FM Translator Abuse Creates Ownership Loophole

Nearly a year ago it came to light that radio broadcasters were using FM translator stations as a sort of “back door” to provide more exposure for their HD Radio signals.

Ironically, these translators do not broadcast in digital; rather, many HD-capable radio stations are rebroadcasting their digital-only (“multicast”) programming via analog translator as a way to recoup their investment in a technology which has no meaningful audience.

Some radio conglomerates have purchased or signed lease agreements with FM translator owners to create ostensibly “new” stations in markets around the country in this manner. The practice has caused difficulty for independent broadcasters. Read More

More Lumps for HD Radio

2011 has not started out well for advocates of HD Radio. Last week, Microsoft announced it would discontinue production of the Zune portable media player – one of only two portable devices that had built-in HD reception capability. Earlier in the year, at the annual Consumer Electronics Show, HD Radio’s presence was pretty underwhelming. Not good indicators for increasing uptake by listeners.

In addition, the political campaign to defund federal support of public broadcasting has HD squarely in its sights. Over the last decade or so, the Corporation for Public Broadcasting has invested more than $50 million in HD Radio, through infrastructure “upgrade” subsidies to CPB-funded stations and support of National Public Radio’s in-house research division, NPR Labs. Read More

Striking Back At The Empire?

From the inestimable Jerry Del Colliano: a former employee of Cumulus Media is pursuing a class-action lawsuit against the company (common share stock price as of today: $2.55) alleging several violations of employment law. The suit is in the very preliminary stages now, but if any of Jerry’s other informants inside Cumulus (and other large radio conglomerates) can back up their “believe it or not” horror-stories, the company – and perhaps the entire industry – is in for some serious trouble.

A quick history recap: after the passage of the Telecommunications Act of 1996, the radio industry went on a station-buying binge. This led to massively inflated prices for stations across the nation. Flush with cash from investment banks, radio companies bought other radio companies, leading to a situation where less ten major broadcast conglomerates controlled some two-thirds of the industry’s total revenue. Read More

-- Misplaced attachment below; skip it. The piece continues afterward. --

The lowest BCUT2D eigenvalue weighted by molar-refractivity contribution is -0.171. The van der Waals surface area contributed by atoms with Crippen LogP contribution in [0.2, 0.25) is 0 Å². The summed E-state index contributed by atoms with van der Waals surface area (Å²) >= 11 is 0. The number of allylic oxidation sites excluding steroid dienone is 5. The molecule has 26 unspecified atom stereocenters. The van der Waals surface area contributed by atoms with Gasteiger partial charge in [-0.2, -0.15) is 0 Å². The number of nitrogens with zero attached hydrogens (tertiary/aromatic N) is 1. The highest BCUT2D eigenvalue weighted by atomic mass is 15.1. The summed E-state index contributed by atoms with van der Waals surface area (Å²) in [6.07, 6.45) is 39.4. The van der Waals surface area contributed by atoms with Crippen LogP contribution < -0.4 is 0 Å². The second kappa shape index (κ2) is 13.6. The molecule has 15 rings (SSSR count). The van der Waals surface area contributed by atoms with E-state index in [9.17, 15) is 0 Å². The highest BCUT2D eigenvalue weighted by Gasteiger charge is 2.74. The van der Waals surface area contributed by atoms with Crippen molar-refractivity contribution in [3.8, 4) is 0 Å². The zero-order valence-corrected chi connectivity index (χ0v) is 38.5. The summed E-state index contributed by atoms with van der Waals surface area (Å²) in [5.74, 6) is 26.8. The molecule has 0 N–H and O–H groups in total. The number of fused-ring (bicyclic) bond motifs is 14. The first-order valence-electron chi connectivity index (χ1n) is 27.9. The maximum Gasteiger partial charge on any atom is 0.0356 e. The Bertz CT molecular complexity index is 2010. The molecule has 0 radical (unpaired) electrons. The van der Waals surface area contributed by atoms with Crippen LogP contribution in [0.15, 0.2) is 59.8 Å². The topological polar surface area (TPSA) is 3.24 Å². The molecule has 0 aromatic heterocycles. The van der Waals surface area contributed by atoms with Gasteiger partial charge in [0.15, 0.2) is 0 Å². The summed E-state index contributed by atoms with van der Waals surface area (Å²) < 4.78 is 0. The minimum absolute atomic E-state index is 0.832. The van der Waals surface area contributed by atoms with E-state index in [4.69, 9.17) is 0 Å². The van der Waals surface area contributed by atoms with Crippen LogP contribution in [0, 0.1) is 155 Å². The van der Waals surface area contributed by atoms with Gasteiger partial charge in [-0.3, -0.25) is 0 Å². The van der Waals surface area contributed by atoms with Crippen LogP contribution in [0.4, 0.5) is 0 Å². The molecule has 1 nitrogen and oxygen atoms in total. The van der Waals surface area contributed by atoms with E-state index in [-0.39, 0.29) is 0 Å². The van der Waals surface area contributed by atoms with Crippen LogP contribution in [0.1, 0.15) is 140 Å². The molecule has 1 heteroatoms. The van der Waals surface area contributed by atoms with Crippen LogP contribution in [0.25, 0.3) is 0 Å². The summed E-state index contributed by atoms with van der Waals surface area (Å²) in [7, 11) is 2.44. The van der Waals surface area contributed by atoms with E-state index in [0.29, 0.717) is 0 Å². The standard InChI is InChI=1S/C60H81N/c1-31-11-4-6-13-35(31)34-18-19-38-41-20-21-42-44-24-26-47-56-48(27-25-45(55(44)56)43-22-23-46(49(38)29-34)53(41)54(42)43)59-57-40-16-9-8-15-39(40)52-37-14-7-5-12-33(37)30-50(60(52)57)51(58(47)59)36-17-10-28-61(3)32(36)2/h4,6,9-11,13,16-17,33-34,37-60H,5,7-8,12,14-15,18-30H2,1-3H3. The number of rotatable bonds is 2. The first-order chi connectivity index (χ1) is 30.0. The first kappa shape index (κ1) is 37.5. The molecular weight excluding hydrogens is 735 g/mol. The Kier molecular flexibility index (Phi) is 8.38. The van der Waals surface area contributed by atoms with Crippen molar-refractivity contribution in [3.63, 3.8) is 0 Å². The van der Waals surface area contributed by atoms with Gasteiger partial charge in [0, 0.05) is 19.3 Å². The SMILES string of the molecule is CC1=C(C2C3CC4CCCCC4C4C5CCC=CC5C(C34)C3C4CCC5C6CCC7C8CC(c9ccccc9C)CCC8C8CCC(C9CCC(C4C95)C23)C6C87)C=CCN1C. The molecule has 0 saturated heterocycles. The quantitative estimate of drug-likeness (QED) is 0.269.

Quad Cities Pirate Takes FCC Head-On

Much in the spirit of Kantako, when the FCC paid a visit to Power 103.3 in Bettendorf, Iowa last week, the field agent was met at the door by a video camera. Two representatives of the station informed him that they were operating under the authority of 47 CFR 73.3542, which allows for emergency authorization of broadcasts in times of war or national emergency. The local paper’s article about the encounter does not note whether Power 103.3 has complied with the notification provision of the relevant Code.

As if that wasn’t enough, the station plans to preemptively strike in the courts, requesting its own injunction against the FCC to prevent a station raid. Not a lot of details on the grounds for this maneuver, but you have to admire the fight. Should things escalate, “we will probably move the station to buy more time. Then they have to start all over and come inspect that property and serve us another notice. We have back-up plans.” Read More

Commercial Stations Interfere With Airplanes

A couple of reports surfaced this month about a station in Louisiana changing frequencies due to interference to aviation radio channels. The 50,000-watt station in question broadcast on 107.9 FM and is owned by Cumulus Broadcasting, and the interference reportedly involved intermodulation between it and another station in east Texas.

Unlike last year’s hype of a pirate station in Florida interfering with aircraft communications, the Louisiana interference affected the instrument navigation signals of several airports, including the Barksdale Air Force Base. Read More